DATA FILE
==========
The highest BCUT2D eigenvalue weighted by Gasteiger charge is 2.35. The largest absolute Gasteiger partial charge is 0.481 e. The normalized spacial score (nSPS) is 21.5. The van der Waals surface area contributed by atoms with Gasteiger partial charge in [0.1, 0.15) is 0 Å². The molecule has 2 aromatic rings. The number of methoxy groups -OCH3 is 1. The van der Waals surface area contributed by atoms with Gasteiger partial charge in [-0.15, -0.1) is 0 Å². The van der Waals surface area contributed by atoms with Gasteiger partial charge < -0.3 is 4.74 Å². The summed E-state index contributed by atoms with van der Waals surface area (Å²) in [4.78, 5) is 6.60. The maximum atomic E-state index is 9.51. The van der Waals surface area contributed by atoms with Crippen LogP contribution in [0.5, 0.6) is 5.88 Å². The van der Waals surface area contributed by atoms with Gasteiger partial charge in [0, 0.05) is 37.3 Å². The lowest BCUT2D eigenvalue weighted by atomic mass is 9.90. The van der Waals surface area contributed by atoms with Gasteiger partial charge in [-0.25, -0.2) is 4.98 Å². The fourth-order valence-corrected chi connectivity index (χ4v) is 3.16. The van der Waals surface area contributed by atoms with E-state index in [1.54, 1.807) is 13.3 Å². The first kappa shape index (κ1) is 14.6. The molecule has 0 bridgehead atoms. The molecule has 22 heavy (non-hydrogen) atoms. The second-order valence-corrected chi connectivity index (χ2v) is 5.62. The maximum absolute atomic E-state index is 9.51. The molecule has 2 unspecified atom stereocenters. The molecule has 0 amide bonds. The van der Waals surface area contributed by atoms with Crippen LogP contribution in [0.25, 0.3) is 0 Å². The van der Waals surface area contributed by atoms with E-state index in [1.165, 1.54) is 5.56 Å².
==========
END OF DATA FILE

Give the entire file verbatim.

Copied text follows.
The highest BCUT2D eigenvalue weighted by Gasteiger charge is 2.35. The largest absolute Gasteiger partial charge is 0.481 e. The normalized spacial score (nSPS) is 21.5. The van der Waals surface area contributed by atoms with Gasteiger partial charge in [0.1, 0.15) is 0 Å². The molecule has 2 aromatic rings. The number of methoxy groups -OCH3 is 1. The van der Waals surface area contributed by atoms with Gasteiger partial charge in [-0.15, -0.1) is 0 Å². The van der Waals surface area contributed by atoms with Gasteiger partial charge < -0.3 is 4.74 Å². The summed E-state index contributed by atoms with van der Waals surface area (Å²) in [4.78, 5) is 6.60. The maximum atomic E-state index is 9.51. The van der Waals surface area contributed by atoms with Crippen LogP contribution in [0.5, 0.6) is 5.88 Å². The van der Waals surface area contributed by atoms with Gasteiger partial charge in [0, 0.05) is 37.3 Å². The lowest BCUT2D eigenvalue weighted by atomic mass is 9.90. The van der Waals surface area contributed by atoms with Gasteiger partial charge in [-0.25, -0.2) is 4.98 Å². The fourth-order valence-corrected chi connectivity index (χ4v) is 3.16. The van der Waals surface area contributed by atoms with E-state index in [1.54, 1.807) is 13.3 Å². The first kappa shape index (κ1) is 14.6. The molecule has 0 bridgehead atoms. The molecule has 22 heavy (non-hydrogen) atoms. The second-order valence-corrected chi connectivity index (χ2v) is 5.62. The maximum absolute atomic E-state index is 9.51. The molecule has 2 unspecified atom stereocenters. The molecule has 0 amide bonds. The van der Waals surface area contributed by atoms with Crippen LogP contribution in [0.25, 0.3) is 0 Å². The van der Waals surface area contributed by atoms with E-state index in [1.165, 1.54) is 5.56 Å².